Misères de Nous Autres (French Edition)
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There is something more powerful than the brute force of bayonets: it is the idea whose time has come and hour struck. The Freebooters. London: Ward and Lock. Les Francs Tireurs. Paris: Amyot. Wikipedia has an article about: Victor Hugo. Wikisource has original works written by or about: Victor Hugo. Wikimedia Commons has media related to: Victor Hugo. Namespaces Page Discussion.
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Views Read Edit View history. In other projects Wikimedia Commons Wikipedia Wikisource. This page was last edited on 17 May , at The mobilisation of women followed two parallel movements. One was voluntary and spontaneous, emanating from the women themselves, and won the approval of the authorities and French society, since it called upon qualities of the feminine ideal. The other was paid and necessary, a consequence of the men going into the armed forces, and was dreaded by employers and public opinion, since it brought about an upheaval in the traditional representations of the sexual division of labour.
These feminine mobilisations were increasingly subject to moral suspicions and war-weariness; and starting in , and especially in , they ran out of steam, but they were never rejected. However, the almost unfailing commitment of women did not procure then the anticipated recognition from society, which, once peace had returned, quickly sent them back to their homes and tried to erase the changes that had begun during the conflict. In August , while men were being mobilised to defend the country, women were obliged to remain in the rear to wait and hope. Many of them started wondering about how they, too, might be useful to the nation.
About , French women chose to serve as nurses , most of them as volunteers, often as members of the Red Cross. Only 30, did so as salaried workers. The mobilisation of women to assume this role was immediate and massive. The Ministry of War accepted volunteers from the Red Cross in the war zone starting in the spring of In the framework of contributions to the war effort, charity workshops numbering hundreds in Paris and dozens in the major provincial cities received thousands of women and girls who took action by knitting, sewing, making up care packages, offering welcome stations — in order to improve the living conditions of the combatants at the front, in captivity, on leave, mutilated, sick or injured , but also the civilian population in need unemployed men and women, refugees from the occupied territories in northeast France, war victims.
Charity workshops, helping the war effort through labour, were also one of the most widespread forms of aid to unemployed women there were of them in Paris. A very heterogeneous group occupied themselves with such tasks as sewing and were paid with a meal or a token sum of money.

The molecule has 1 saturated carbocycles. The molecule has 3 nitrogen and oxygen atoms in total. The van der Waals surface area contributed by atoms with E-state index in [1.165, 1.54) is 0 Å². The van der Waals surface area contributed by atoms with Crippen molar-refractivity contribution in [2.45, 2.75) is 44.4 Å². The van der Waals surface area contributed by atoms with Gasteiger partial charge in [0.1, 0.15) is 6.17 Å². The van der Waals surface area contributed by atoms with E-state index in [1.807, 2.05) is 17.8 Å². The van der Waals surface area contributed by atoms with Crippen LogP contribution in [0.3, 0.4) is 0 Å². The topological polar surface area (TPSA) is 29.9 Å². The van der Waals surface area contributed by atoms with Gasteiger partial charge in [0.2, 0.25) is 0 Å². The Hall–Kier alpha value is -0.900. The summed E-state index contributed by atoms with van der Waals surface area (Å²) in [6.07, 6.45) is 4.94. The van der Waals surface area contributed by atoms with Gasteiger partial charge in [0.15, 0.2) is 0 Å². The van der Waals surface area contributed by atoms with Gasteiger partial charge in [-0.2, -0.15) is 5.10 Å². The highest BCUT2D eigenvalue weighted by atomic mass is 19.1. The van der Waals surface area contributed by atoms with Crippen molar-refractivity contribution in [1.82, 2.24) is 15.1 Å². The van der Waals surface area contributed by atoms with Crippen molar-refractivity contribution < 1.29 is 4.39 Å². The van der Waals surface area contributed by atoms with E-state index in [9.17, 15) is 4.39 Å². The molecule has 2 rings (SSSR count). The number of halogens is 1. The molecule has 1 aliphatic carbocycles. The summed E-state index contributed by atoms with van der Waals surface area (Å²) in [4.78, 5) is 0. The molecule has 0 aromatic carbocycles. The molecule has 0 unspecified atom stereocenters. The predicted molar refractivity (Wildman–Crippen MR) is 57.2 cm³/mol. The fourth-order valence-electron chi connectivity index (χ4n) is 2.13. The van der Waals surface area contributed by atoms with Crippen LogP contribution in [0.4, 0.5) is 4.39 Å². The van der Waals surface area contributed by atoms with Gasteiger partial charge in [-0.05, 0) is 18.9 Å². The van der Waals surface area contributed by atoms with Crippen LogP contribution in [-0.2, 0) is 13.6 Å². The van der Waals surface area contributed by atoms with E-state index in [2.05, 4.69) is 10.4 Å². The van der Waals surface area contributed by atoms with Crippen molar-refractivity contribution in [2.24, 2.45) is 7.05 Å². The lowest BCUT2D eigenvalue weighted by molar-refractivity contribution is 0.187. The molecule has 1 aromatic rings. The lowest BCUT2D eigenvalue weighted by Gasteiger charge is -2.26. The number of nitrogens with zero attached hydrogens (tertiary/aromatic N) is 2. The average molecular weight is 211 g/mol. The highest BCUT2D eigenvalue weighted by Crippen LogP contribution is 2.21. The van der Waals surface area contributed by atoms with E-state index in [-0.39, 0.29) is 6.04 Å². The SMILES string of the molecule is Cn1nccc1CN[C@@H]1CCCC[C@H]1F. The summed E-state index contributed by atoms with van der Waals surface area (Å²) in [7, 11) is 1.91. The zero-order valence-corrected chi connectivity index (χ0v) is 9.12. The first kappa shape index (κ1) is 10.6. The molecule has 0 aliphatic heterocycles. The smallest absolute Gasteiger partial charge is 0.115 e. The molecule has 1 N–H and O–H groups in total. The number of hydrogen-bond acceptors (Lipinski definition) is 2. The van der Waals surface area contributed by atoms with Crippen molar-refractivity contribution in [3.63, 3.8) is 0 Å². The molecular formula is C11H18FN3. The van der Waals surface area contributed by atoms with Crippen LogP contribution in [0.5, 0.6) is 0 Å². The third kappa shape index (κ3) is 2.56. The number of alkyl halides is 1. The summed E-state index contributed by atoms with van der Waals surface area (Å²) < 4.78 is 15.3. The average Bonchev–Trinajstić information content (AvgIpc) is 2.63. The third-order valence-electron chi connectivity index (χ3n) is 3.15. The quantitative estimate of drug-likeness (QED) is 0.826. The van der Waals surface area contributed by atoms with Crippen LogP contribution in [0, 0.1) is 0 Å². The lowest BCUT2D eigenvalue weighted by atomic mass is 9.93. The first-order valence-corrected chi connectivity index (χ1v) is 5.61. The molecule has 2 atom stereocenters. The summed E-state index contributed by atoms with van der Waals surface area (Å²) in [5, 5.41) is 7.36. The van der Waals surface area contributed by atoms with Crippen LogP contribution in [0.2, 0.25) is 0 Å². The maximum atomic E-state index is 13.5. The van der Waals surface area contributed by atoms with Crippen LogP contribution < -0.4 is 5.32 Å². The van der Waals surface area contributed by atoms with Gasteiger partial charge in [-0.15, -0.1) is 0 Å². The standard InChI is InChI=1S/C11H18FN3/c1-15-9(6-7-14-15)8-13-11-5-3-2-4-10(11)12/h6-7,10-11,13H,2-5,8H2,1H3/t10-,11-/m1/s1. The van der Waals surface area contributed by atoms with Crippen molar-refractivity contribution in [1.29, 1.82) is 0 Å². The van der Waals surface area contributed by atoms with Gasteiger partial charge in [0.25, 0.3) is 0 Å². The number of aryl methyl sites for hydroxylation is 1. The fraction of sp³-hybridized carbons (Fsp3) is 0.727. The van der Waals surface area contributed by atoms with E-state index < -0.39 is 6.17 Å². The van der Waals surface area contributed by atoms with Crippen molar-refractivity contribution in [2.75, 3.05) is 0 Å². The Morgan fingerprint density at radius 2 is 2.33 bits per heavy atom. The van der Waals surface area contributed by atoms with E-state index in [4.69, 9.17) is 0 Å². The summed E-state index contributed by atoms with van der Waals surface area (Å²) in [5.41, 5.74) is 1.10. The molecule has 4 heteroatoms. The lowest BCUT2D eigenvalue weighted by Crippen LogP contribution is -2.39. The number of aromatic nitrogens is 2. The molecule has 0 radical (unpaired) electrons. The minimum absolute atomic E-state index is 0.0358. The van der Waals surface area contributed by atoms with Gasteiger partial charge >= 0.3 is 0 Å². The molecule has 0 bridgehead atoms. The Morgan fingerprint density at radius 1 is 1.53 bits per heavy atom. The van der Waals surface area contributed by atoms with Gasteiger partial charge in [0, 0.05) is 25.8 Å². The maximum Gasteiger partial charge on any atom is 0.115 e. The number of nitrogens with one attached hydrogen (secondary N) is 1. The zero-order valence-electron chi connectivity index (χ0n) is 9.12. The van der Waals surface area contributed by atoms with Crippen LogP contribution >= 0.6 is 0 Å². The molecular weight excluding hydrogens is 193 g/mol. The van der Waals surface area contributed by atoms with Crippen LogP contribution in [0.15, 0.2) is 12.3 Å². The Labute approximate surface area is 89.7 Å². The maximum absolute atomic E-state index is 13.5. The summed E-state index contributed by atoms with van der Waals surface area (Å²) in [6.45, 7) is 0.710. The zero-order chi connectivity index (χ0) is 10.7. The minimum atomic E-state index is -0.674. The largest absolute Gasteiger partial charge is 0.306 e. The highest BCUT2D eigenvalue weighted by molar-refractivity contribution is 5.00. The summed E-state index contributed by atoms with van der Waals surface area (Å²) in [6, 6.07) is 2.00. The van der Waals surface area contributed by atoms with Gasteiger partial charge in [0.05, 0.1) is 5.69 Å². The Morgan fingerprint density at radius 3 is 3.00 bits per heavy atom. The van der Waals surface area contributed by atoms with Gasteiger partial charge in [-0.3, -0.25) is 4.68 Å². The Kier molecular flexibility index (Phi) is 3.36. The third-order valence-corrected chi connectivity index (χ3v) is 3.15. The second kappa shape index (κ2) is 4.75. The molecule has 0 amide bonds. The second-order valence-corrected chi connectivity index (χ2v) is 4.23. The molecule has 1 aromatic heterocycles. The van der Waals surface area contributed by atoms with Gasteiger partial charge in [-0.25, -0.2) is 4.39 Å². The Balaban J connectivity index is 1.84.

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In this charitable world, women mainly played the role of small hands. Rare were those who occupied posts with any responsibility, and the honorific titles and financial management were usually reserved to men. And such activities were even more controlled after the adoption in May of a law guaranteeing the wise use of gifts. The creation of any new service now had to be submitted for authorization and their accounts were frequently checked.
Less visible because very ordinary was the devotion of wives, mothers, sisters and other family members of those mobilised, which constituted the most widespread feminine support to combatants, even within the least available and poorest sections of the population. The engagement of these women dates from the first days, when they prepared what was necessary for their men traveling to enlistment stations. It continued at a distance by the regular sending sometimes at the cost of great material sacrifice of many letters as well as parcels full of food, warm clothing, and affectionate words.
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The postal traffic, with more than seven million letters per day, was much higher than in peacetime. This epistolary mobilisation facilitated by the establishment of postage exemption in August and considered as a true patriotic act, was the principal pillar of troop morale and one of the rare links between the home front and battle front. Originally it was a matter of offering a substitute family to soldiers who were orphans or deprived of ties to their own families residing in the northeast.
Other volunteer initiatives did not meet the same approval, however, like the proposal that aviatrixes put their skills at the service of the army. The heroism of this native of Lille, who started a vast information network in the occupied zone, was never contested — unlike that of Mata Hari or Marthe Richard — and nor was Louise suspected of immorality. The war settled in to stay, and the nation could no longer be content with its industrial reserves and armaments and had to resort to women to replace men sent to the front. Indeed, between and , France mobilised 8 million men, including 3.